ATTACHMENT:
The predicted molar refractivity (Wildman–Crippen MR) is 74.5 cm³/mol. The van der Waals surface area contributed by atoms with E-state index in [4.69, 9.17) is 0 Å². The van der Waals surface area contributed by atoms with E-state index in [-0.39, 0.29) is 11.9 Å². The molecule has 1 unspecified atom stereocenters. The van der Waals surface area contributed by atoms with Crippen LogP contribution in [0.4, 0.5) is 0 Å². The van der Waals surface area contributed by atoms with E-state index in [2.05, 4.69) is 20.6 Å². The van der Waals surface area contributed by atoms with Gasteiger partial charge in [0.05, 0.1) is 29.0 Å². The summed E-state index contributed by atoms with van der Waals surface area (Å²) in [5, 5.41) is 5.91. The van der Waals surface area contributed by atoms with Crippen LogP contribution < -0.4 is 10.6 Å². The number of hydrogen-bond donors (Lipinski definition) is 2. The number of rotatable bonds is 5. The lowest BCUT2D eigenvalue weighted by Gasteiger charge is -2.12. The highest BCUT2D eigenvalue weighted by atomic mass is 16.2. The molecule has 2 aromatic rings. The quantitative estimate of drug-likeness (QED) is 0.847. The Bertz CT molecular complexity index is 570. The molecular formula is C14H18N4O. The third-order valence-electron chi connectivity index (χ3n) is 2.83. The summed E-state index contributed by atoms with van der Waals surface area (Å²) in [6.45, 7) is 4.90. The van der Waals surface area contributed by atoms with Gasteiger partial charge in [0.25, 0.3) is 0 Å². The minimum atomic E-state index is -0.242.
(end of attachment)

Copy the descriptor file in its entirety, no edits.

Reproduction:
The predicted molar refractivity (Wildman–Crippen MR) is 74.5 cm³/mol. The van der Waals surface area contributed by atoms with E-state index in [4.69, 9.17) is 0 Å². The van der Waals surface area contributed by atoms with E-state index in [-0.39, 0.29) is 11.9 Å². The molecule has 1 unspecified atom stereocenters. The van der Waals surface area contributed by atoms with Crippen LogP contribution in [0.4, 0.5) is 0 Å². The van der Waals surface area contributed by atoms with E-state index in [2.05, 4.69) is 20.6 Å². The van der Waals surface area contributed by atoms with Gasteiger partial charge in [0.05, 0.1) is 29.0 Å². The summed E-state index contributed by atoms with van der Waals surface area (Å²) in [5, 5.41) is 5.91. The van der Waals surface area contributed by atoms with Crippen LogP contribution < -0.4 is 10.6 Å². The number of hydrogen-bond donors (Lipinski definition) is 2. The number of rotatable bonds is 5. The lowest BCUT2D eigenvalue weighted by Gasteiger charge is -2.12. The highest BCUT2D eigenvalue weighted by atomic mass is 16.2. The molecule has 2 aromatic rings. The quantitative estimate of drug-likeness (QED) is 0.847. The Bertz CT molecular complexity index is 570. The molecular formula is C14H18N4O. The third-order valence-electron chi connectivity index (χ3n) is 2.83. The summed E-state index contributed by atoms with van der Waals surface area (Å²) in [6.45, 7) is 4.90. The van der Waals surface area contributed by atoms with Gasteiger partial charge in [0.25, 0.3) is 0 Å². The minimum atomic E-state index is -0.242.